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Play streets and covid-recovery

How play streets can help children and communities to recover after lockdown.

Updated 7 April 2021

Play streets are a really positive, low cost, resident-led activity which enable safe, socially-distanced physical activity and neighbourly connection. After this most challenging year, what better way to emerge, heal and re-connect? Research presented to SAGE in November recommends the temporary pedestrianisation of streets as a safe, equitable alternative to cramped indoor socialising.

See here for updates on what each nation’s rules mean for outdoor play in general.

Read more below on what Covid means for play streets. Click on the links below to jump to a topic.

When can we start play streets?

It is ultimately a judgment for each area to make, as play streets don’t always fit neatly into the guidance. The new road map states that from 17 May the rule of six will be dropped and gatherings of up to 30 people outdoors can take place. It’s important to recognise that a play street is not an organised public event or even really a ‘gathering’ – it is simply a way for neighbours to make use of the public space on their doorstep.

Some areas may wish to start earlier than 17 May, as from 12 April outdoor events are allowed with covid-secure precautions and a relevant risk assessment. See our guidance on running a covid-secure play street.

Of course, there’s no doubt as things stand that play streets can happen from 21 June.

Whether you are resident, activist, council officer or community worker, one – two months is a very good amount of time to start preparing for a summer of play! Read on to find out how.

Why do play streets make sense as part of covid recovery?

Temporary Play Streets are short, resident-led road closures on quiet residential streets that open up extra outdoor public space for neighbours to use responsibly and safely. There are many good reasons to think about play streets as part of healing and emerging from the impact of Covid and lockdown:

  • Children desperately need to play outside this summer, have fun with their friends and let off steam
  • Play streets at their essence are simply the removal of traffic for children to play- like an extension of your local park
  • More safe, public outdoor space is needed – parks and green space are in high demand.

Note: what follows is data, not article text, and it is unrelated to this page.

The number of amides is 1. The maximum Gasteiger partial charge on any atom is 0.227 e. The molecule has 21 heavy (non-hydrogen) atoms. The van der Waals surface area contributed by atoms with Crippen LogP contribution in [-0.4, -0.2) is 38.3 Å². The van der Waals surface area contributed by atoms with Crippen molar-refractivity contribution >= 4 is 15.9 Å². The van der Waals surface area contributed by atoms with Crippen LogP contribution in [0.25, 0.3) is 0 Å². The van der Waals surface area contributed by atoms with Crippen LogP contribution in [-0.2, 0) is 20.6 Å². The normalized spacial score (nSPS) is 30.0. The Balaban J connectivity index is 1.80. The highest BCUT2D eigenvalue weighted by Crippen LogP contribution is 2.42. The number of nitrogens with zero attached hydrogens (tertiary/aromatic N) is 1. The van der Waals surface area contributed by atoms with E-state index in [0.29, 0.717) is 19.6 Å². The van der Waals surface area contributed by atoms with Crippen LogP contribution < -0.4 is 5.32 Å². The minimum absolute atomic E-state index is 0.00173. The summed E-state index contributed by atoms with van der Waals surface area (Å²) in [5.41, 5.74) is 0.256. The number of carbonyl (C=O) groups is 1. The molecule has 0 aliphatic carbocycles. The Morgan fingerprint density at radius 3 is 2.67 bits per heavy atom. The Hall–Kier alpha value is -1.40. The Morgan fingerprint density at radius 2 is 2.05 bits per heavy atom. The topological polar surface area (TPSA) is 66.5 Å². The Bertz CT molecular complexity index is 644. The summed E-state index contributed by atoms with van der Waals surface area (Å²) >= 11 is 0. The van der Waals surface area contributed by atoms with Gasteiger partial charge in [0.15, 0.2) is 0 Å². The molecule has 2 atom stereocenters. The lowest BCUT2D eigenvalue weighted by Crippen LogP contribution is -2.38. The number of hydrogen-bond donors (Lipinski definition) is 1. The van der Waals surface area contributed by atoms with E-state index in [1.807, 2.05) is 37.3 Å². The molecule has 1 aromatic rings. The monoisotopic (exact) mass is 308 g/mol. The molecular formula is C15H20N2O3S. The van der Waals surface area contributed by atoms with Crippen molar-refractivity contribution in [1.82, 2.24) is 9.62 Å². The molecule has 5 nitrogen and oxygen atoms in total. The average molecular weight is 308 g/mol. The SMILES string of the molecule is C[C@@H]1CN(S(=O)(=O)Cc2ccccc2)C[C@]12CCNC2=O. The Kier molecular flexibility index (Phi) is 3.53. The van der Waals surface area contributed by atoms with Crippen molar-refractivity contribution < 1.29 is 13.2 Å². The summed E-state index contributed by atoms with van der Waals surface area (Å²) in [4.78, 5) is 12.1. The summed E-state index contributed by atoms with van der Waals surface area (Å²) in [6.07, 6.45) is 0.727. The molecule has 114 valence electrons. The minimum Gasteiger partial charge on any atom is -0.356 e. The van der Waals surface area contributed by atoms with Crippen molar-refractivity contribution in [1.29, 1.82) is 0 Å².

• Neighbours can stand at a distance for a supportive chat (adhering to the rule of 6 where applicable).
  • Play streets, like School Streets, support national and local government focus on creating safer, cleaner streets.
  • Communities self-organise the closure together responsibly.
  • Parents are responsible for their own children.
  • Closures are safe for those shielding (to avoid or to participate from the doorstep).
  • No sharing of toys/equipment needs to be involved – everyone can use their own stuff.
  • Very low cost for councils – most streets need minimal support.
  • Local closures can be paused at any time where necessary.

As many people are feeding back to us:

Play streets could be a wonderful way both to mark more freedom and to hang on to some of the good things that have been part of this challenging time. And, in fact, to build on these.”

Get ready to play out this summer!

With the new road map making it clear that play streets can happen this summer, many councils are now getting a policy in place or thinking about how to make it easier for residents to apply. From 17 May the rule of 6 will be dropped outside and up to 30 people can meet outdoors.

At Playing Out, we have over 10 years of experience in supporting residents to open up their street space, and supporting councils across the UK to get good policies in place that allow parents and residents to self-organise. We can help you!

If you work in a council:

If you are a parent/resident:

What is already happening?

Some streets and councils started or re-launched play streets over summer 2020, to great benefit:

  • Tameside launched Quiet Streets based on the play street model.
  • Brighton and Hove were allowing play streets to go ahead
  • Croydon Council were allowing residents to organise Exercise Streets throughout lockdown.
  • Several London boroughs allowed play streets to take place, including Westminster, Camden, Southwark, Lambeth, Greenwich, Islington and likely more we haven’t heard about.
  • Leeds Council allowed existing play street organisers to run socially distanced play streets.
  • North Tyneside Council, in partnership with local organisation play.meet.street re-launched play streets.
  • Salford Council have announced that they will be launching a new play streets policy based on our model
  • We’ve heard from lots of residents making use of their existing play street dates to do socially distanced activity. See below two stories we’ve collected:

“We live on such a rat run, it was amazing the difference it made. Very, very heart-warming.”

  • Lucy in Peckham – read Lucy’s story about encouraging her neighbours to play out emerging from lockdown, and the great benefits it had.
  • Fern in Streatham – great tips and advice on organising a play street in the time of social distancing, while still having fun!

See our guidance for covid-secure play streets

See guidance here